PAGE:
The Bronx & Greener Pastures

Van Cortlandt Lake, one of the many places popular with birds — and those who watch them.

Early in our life together, in the early/mid-1980s, Amie and I lived in two of the five boroughs that make up New York City. We never lived in the one that today, we learn, has had the most nature all along (we thank David Gonzalez for both the photographs and text of this article).

While we are not giving up the greener pastures we chose decades ago to be our home base, we are happy to know that The Bronx is so green, and can even picture making a special trip to visit this often unheralded part of New York City:

The lagoon at Pelham Bay Park.

Soundview Park

If you said Brooklyn, Manhattan, Staten Island or Queens, guess again.

From hidden coves tucked along the Orchard Beach marshes to wide promenades covered by regal arches of trees in Soundview, there is a lot more green to the Bronx than the zoo or the infield at Yankee Stadium. The pastoral vibe might make you think you’re upstate, but as they said in the classic ’80s hip-hop movie “Beat Street,” this is the Bronx. Continue reading

Giving A Bread Its Due Honor

President Emmanuel Macron of France described the baguette as “250 grams of magic and perfection in our daily lives.” Eric Gaillard/Reuters

When the baguette was a daily part of our family’s life, we were fortunate to have a personal connection to the best guide, whose photo in the story below is as fitting as the photo above:

Steven Kaplan, perhaps the baguette’s most dedicated historian, says the bread has “little sites of memories” that “testify to a sensuality.” Daniel Janin/Agence France-Presse — Getty Images

A Slice of France, the Baguette Is Granted World Heritage Status

More than six billion baguettes are sold every year in France. But the bread is under threat, with bakeries vanishing in rural areas.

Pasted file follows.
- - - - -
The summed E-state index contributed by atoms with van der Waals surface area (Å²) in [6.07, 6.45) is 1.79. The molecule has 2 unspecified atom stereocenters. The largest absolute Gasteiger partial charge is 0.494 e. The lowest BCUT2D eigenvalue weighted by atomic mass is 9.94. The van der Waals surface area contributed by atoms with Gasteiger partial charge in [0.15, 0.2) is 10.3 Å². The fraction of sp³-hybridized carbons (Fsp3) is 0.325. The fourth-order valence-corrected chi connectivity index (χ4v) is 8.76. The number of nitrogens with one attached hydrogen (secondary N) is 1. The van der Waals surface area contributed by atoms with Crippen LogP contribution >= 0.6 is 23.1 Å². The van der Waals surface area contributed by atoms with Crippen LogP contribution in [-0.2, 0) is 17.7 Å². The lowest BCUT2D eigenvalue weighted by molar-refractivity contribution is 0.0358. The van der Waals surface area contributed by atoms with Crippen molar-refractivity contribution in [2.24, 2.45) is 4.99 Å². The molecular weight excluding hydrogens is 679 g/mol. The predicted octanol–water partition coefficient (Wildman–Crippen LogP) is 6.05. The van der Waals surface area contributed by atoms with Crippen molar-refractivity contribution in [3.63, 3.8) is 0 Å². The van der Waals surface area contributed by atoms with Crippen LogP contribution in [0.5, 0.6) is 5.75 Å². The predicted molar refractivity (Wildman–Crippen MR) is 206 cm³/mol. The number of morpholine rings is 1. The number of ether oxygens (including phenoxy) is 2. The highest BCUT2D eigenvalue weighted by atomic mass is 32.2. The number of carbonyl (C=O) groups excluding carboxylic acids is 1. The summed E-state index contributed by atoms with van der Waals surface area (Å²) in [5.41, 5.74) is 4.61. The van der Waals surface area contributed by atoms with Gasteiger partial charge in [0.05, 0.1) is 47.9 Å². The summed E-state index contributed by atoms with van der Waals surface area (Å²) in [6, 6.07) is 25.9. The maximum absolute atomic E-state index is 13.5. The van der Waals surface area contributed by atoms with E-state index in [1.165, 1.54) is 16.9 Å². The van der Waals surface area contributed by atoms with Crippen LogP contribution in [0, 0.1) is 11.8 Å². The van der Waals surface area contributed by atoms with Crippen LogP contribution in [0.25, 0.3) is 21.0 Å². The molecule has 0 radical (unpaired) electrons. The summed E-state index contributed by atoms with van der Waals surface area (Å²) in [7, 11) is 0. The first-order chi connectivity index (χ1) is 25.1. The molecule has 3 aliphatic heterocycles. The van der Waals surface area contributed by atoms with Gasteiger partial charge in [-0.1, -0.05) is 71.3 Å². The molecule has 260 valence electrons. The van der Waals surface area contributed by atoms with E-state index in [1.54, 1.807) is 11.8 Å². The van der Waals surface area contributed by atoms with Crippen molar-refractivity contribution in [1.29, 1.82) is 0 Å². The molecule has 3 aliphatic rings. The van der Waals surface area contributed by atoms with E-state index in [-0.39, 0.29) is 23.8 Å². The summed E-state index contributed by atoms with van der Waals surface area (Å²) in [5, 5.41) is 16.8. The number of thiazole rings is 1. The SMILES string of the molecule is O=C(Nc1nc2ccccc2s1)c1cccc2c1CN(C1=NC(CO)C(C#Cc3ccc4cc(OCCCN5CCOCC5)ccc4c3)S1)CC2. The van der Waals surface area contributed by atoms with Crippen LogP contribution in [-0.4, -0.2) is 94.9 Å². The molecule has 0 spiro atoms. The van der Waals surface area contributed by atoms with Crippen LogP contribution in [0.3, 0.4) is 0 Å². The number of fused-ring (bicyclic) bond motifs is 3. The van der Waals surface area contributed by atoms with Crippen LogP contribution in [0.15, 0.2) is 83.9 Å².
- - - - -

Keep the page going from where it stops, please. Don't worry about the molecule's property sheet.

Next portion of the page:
PARIS— It is more French than, perhaps, the Eiffel Tower or the Seine. It is carried home by millions each day under arms or strapped to the back of bicycles. It is the baguette, the bread that has set the pace for life in France for decades and has become an essential part of French identity.

On Wednesday, UNESCO, the United Nations heritage agency, named the baguette something worthy of humanity’s preservation, adding it to its exalted “intangible cultural heritage” list. Continue reading

Understanding & Reviving Games From Other Places, And Times Before

Leaving aside the question of why so many of the world’s most important historical artifacts are in London, rather than where they originated, the curator in the video above is charming. And the man in the photo just below to the right is his counterpart in the place where this particular artifact originated.  My interest in board games is much less well informed, but like Mr. Mofaq I have an interest in their revival, so Deb Amlen’s article in the New York Times is appreciated:

Hoshmand Mofaq, an Iraqi artist, pondered his next move on one of the Royal Game of Ur boards he designed. Mr. Mofaq is part of a group who hope to popularize and return the game to the Iraqi people as part of their cultural heritage. Shwan Mohammed/Agence France-Presse — Getty Images